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The University of Massachusetts Amherst

Improving Conservation Outcomes with a New Paradigm for Understanding Species' Fundamental and Realized Adaptive Capacity


Erik Beever

John O'Leary

Claudia Mengelt

Jordan West

Susan Julius

Nancy Green

Dawn Magness

Laura Petes

Bruce Stein

Adrienne Nicotra

Jessica Hellmann

Amanda Robertson

Michelle Staudinger

Andrew Rosenberg

Eleanora Babij

Jean Brennan

Gregor Schuurman

Gretchen Hofmann

+13 more
Publication Type:
Journal Article
Year of Publication:
Secondary Title:
Conservation Letters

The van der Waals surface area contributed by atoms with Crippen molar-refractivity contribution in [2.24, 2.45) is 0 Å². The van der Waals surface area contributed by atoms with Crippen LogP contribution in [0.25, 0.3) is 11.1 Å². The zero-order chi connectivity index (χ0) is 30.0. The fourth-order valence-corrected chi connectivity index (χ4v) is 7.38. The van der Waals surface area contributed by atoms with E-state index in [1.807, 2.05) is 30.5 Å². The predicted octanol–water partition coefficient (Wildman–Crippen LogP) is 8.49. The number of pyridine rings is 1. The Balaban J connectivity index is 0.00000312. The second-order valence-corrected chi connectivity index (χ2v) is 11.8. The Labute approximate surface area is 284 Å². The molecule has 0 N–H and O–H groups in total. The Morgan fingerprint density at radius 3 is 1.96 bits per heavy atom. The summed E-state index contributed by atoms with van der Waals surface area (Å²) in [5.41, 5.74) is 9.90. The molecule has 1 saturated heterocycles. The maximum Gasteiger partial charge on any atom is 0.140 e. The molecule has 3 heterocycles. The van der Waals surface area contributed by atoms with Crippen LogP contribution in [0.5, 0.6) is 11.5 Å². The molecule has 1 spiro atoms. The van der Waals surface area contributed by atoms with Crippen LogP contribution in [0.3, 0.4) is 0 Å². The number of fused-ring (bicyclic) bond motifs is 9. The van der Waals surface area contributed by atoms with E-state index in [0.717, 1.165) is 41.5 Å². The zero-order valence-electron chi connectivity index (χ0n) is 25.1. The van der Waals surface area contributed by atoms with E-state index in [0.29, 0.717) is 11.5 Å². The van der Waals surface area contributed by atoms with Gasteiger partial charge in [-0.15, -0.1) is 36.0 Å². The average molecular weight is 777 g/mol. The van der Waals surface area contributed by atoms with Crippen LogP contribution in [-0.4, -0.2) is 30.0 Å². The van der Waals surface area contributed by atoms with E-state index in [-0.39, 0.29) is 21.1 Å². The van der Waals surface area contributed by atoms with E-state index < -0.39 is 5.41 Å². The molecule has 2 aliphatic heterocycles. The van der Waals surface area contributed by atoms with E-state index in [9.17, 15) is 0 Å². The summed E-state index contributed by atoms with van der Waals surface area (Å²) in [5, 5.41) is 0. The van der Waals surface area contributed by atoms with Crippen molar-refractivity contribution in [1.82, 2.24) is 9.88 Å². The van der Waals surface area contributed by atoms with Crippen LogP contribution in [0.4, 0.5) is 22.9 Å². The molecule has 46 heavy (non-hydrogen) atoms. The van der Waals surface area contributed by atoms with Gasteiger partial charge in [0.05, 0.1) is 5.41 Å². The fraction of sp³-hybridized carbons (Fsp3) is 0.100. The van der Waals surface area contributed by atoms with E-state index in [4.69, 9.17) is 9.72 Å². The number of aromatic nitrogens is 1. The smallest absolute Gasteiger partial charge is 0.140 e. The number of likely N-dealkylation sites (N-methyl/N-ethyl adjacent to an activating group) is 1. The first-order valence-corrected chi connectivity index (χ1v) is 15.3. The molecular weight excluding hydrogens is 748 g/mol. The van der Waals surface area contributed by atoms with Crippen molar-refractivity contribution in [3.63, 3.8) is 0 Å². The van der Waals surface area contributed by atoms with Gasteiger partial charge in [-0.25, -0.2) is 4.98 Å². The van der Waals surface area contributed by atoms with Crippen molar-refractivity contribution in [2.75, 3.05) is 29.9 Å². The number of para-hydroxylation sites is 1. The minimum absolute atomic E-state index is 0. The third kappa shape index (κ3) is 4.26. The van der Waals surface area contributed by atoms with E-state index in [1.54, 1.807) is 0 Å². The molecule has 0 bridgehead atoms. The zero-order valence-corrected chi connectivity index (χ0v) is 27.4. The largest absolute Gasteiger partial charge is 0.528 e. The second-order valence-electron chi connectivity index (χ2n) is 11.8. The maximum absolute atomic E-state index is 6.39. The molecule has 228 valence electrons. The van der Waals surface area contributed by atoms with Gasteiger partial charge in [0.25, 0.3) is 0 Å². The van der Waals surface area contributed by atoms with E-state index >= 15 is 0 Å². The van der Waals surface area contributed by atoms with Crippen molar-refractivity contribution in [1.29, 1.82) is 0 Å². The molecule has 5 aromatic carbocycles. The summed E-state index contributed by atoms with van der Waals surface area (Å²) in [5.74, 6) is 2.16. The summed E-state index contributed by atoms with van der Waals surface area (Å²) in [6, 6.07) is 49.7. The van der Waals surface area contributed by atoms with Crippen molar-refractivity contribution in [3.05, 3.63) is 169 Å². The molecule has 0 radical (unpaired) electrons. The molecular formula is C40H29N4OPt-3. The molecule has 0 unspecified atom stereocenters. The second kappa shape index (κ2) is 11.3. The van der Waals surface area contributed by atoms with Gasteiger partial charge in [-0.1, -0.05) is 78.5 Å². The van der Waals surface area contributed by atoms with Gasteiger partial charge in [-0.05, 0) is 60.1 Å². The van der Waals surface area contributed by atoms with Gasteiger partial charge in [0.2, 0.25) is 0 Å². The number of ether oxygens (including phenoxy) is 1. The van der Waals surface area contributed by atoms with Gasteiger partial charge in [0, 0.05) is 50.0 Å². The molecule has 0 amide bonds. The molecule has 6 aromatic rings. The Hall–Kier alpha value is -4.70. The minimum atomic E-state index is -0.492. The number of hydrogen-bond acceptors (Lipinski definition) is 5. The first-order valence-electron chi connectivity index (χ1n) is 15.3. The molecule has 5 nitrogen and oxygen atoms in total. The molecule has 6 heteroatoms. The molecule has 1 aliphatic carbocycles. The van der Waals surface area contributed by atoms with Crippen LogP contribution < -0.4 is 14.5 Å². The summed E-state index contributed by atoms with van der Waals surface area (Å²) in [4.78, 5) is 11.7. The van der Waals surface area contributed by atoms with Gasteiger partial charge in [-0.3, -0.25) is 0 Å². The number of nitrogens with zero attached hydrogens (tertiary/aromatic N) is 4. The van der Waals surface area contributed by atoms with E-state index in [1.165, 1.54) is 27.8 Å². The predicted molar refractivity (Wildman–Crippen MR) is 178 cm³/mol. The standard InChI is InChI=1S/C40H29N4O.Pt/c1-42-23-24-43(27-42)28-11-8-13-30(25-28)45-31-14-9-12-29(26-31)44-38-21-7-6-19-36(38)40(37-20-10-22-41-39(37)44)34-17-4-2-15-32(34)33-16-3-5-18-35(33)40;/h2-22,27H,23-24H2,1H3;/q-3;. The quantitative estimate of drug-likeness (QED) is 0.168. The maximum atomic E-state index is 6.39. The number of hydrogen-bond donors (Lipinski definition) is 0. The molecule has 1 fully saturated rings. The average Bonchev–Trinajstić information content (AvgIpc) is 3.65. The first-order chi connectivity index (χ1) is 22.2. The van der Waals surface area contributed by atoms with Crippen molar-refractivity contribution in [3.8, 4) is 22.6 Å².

Worldwide, many species are responding to ongoing climate change with shifts in distribution, abundance, phenology, or behavior. Consequently, natural-resource managers face increasingly urgent conservation questions related to biodiversity loss, expansion of invasive species, and deteriorating ecosystem services. We argue that our ability to address these questions is hampered by the lack of explicit consideration of species' adaptive capacity (AC). AC is the ability of a species or population to cope with climatic changes and is characterized by three fundamental components: phenotypic plasticity, dispersal ability, and genetic diversity. However, few studies simultaneously address all elements; often, AC is confused with sensitivity or omitted altogether from climate-change vulnerability assessments. Improved understanding, consistent definition, and comprehensive evaluations of AC are needed. Using classic ecological-niche theory as an analogy, we propose a new paradigm that considers fundamental and realized AC: the former reflects aspects inherent to species, whereas the latter denotes how extrinsic factors constrain AC to what is actually expressed or observed. Through this conceptualization, we identify ecological attributes contributing to AC, outline areas of research necessary to advance understanding of AC, and provide examples demonstrating how the inclusion of AC can better inform conservation and natural-resource management.